Corning (NYSE:GLW) shares are down again today, with a new round of concerns about weakening end-market demand.
Today, panel maker LG Display (NYSE:LPL) reported results for the June quarter, raising additional worries on the market. Revenues came in considerably short of expectations. On a conference call with the Street, LG Display said results in the latest quarter were hurt by natural disasters in China, and a consumer shift in the U.S. market to small LCD TV sizes due to the economic slowdown. The company also said some IT customers made inventory adjustments in the quarter. LG Display sees a September quarter percentage increase in shipments in the low 20s, offset by a low-teens decline in pricing. Inventory at the company increased by 35% in the quarter, according to ThinkPanmure’s Vijay Rakesh.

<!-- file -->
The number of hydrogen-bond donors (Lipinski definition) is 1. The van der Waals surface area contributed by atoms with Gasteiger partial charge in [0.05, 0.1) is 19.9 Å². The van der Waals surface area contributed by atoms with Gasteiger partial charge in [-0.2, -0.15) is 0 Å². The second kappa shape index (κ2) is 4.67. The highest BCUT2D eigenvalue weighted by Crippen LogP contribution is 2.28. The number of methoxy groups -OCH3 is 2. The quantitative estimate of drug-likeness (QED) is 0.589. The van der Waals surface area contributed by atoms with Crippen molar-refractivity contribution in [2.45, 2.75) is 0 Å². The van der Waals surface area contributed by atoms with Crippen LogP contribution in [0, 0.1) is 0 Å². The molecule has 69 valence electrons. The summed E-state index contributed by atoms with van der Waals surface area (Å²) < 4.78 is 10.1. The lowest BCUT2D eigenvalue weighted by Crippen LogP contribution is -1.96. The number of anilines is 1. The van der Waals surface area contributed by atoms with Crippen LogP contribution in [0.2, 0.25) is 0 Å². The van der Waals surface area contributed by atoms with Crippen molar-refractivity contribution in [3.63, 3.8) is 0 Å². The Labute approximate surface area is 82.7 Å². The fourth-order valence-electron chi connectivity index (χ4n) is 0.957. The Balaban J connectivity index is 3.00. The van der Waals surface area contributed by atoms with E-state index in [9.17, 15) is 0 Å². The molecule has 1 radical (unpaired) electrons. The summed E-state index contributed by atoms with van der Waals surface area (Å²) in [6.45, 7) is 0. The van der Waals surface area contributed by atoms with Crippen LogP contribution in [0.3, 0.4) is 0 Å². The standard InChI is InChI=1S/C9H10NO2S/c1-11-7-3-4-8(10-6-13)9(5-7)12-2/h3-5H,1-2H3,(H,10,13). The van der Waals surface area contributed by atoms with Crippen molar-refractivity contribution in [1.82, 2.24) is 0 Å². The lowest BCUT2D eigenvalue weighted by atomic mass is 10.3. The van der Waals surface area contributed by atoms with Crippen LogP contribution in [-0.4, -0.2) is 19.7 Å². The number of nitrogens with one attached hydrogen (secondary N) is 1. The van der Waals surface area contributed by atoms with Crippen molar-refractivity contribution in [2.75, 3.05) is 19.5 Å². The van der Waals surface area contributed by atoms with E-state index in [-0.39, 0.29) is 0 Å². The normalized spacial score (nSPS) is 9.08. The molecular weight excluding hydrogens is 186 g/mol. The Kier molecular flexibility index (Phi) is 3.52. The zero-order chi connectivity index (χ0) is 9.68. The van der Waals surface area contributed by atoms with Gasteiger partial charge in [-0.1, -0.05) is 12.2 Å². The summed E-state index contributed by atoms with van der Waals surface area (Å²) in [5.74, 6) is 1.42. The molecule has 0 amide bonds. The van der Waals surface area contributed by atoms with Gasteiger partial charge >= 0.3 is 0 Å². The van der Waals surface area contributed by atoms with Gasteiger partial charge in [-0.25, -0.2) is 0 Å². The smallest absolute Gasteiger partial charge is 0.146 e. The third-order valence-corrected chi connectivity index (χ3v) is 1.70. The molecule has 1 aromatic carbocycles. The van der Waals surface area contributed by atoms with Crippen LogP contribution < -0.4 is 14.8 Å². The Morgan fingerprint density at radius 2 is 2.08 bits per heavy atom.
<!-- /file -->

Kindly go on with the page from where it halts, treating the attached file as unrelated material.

Meanwhile, Davenport & Co.’s F. Drake Johnstone this morning cut his rating on the stock to Buy from Strong Buy; he trimmed his price target to $31 from $35. He also cut his EPS estimates for the company: for Q3, he goes to 45 cents, from 49 cents; for ‘08, $1.85, down from $1.90; for ‘09, $1.95, down from $2.09. Johnstone said the adjustments reflect “the uncertain near-term demand outlook for the LCD television sector.”
Ajit Pai, an analyst with Thomas Weisel Partners, late yesterday trimmed his own numbers for Corning, asserting that “the weight of the evidence increasingly points to softening demand and a rising supply-demand imbalance, particularly evident in the dramatic drop in panel shipments and prices in June and early July.” He cut his 2008 EPS estimate to $1.98 from $2.03; for 2009 he goes to $2.04, from $2.07. Pai rates the stock Market Weight, with a $24 price target.
At close, Corning was down $1, or 4.69%, to $20.30, but it is recovering after hours, so far up 42 cents to $20.77.